Mutations in the progranulin gene cause frontotemporal dementia (FTD), the second most common age-related dementia after Alzheimer's disease. FTD results in selective degeneration of the frontal and temporal cortices, changes in behavior and personality, and eventual cognitive decline. A mouse model of progranulin depletion is characterized by increased brain inflammation and deficits in social interaction. However, it is unknown how loss of progranulin contributes to these cellular and behavioral deficits in mice or humans. The goals of this proposal are to elucidate the importance of microglia-derived progranulin in promoting proper neuronal function and survival and to determine whether its neuroprotective effect against inflammation is mediated through inhibition of NF?B.
Aim 1 will test the hypothesis that microglial progranulin is essential for protection against inflammation and the associated neuronal injury. A range of experimental approaches, including in vitro co-culture of neurons and microglia from progranulin wildtype or knockout mice, characterization of a conditional progranulin knockout with deletion driven specifically in cells of myeloid origin, and lentiviral replacement therapy of progranulin in progranulin knockout mice, will be employed to address this hypothesis.
Aim 2 will test the hypothesis that progranulin mediates its protective effects by inhibiting NF?B. NF?B activation and release of target genes, such as iNOS, TNF?, IL-1?, and IL-6, in primary cultures and conditional progranulin knockout mice will be measured in Aim 2A.
Aim 2 B will determine whether inhibiting NF?B in progranulin knockout cells or mice rescues neuronal and behavioral deficits. Finally, Aim 2C will employ a genetic approach to conditionally delete IKK? (which leads to activation of NF?B) from cells of myeloid origin in conditional progranulin knock-out mice to determine whether inactivating the NF?B pathway rescues the phenotype observed in progranulin-deficient mice. These studies will employ a range of cellular, biochemical, molecular, and behavioral assays to better understand the mechanisms underlying progranulin-mediated neuronal protection and potentially offer new therapeutic approaches for the treatment of FTD. Moreover, understanding progranulin-mediated neuroprotection may be useful for the treatment of other neurodegenerative diseases that involve inflammation, such as Alzheimer's disease and Parkinson's disease.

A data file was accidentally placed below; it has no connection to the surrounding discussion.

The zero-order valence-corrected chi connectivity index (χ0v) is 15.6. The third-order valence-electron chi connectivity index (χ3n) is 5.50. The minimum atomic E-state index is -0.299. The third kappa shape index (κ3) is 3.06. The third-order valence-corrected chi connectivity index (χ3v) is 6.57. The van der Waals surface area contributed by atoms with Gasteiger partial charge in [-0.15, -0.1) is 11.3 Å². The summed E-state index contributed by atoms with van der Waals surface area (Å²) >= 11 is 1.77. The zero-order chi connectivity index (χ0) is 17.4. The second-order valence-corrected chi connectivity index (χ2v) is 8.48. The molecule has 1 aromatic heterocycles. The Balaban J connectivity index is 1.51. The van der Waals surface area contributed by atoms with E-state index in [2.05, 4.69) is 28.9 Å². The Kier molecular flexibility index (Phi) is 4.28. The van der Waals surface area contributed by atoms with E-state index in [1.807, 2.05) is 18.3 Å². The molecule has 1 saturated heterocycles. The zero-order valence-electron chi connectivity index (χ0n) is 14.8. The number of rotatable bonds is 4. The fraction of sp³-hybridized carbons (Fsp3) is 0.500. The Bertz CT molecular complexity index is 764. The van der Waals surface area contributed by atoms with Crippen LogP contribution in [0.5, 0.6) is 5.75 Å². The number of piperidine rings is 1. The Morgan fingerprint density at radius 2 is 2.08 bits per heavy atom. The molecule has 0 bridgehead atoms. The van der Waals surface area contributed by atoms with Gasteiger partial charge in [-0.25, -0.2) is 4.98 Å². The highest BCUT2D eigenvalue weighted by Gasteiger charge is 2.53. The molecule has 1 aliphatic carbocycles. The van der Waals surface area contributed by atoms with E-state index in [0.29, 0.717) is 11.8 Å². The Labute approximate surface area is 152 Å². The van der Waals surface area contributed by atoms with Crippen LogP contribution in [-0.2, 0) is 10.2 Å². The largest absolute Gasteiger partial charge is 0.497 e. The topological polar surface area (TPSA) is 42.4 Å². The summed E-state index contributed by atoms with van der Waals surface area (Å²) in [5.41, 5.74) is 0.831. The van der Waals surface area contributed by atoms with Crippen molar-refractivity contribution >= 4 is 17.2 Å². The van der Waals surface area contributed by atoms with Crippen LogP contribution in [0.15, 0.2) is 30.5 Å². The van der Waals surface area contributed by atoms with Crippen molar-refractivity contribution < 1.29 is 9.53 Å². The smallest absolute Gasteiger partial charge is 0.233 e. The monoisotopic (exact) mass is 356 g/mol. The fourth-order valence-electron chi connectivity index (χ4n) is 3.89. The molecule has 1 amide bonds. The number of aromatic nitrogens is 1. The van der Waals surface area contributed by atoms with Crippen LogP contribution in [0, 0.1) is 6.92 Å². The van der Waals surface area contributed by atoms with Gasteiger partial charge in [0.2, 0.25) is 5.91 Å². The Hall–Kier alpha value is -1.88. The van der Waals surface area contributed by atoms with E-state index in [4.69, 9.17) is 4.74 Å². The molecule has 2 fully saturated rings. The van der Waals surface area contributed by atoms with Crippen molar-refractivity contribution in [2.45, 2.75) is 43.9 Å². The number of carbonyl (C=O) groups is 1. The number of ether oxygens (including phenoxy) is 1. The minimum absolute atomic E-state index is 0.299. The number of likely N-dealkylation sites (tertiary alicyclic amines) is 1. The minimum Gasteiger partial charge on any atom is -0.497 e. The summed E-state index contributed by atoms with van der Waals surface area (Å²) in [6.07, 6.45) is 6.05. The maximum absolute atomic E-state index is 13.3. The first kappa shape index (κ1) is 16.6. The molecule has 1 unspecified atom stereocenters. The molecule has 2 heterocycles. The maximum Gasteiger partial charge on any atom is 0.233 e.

Public Health Relevance

The studies outlined in this proposal will explore one possible mechanism by which progranulin mediates neuronal protection against microglial inflammation and will use proof-of-concept approaches to test potential therapies for the treatment of frontotemporal dementia. In addition, elucidating the protective role of microglial progranulin wil contribute towards understanding inflammatory pathways in other neurodegenerative diseases, such as Alzheimer's disease and Parkinson's disease.

National Institute of Health (NIH)
National Institute of Neurological Disorders and Stroke (NINDS)
Postdoctoral Individual National Research Service Award (F32)
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Special Emphasis Panel (ZRG1-F03A-N (20))
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Sutherland, Margaret L
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J. David Gladstone Institutes
San Francisco
United States
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Krabbe, Grietje; Minami, S Sakura; Etchegaray, Jon I et al. (2017) Microglial NF?B-TNF? hyperactivation induces obsessive-compulsive behavior in mouse models of progranulin-deficient frontotemporal dementia. Proc Natl Acad Sci U S A 114:5029-5034
Minami, S Sakura; Shen, Vivian; Le, David et al. (2015) Reducing inflammation and rescuing FTD-related behavioral deficits in progranulin-deficient mice with ?7 nicotinic acetylcholine receptor agonists. Biochem Pharmacol 97:454-462
Minami, S Sakura; Min, Sang-Won; Krabbe, Grietje et al. (2014) Progranulin protects against amyloid ? deposition and toxicity in Alzheimer's disease mouse models. Nat Med 20:1157-64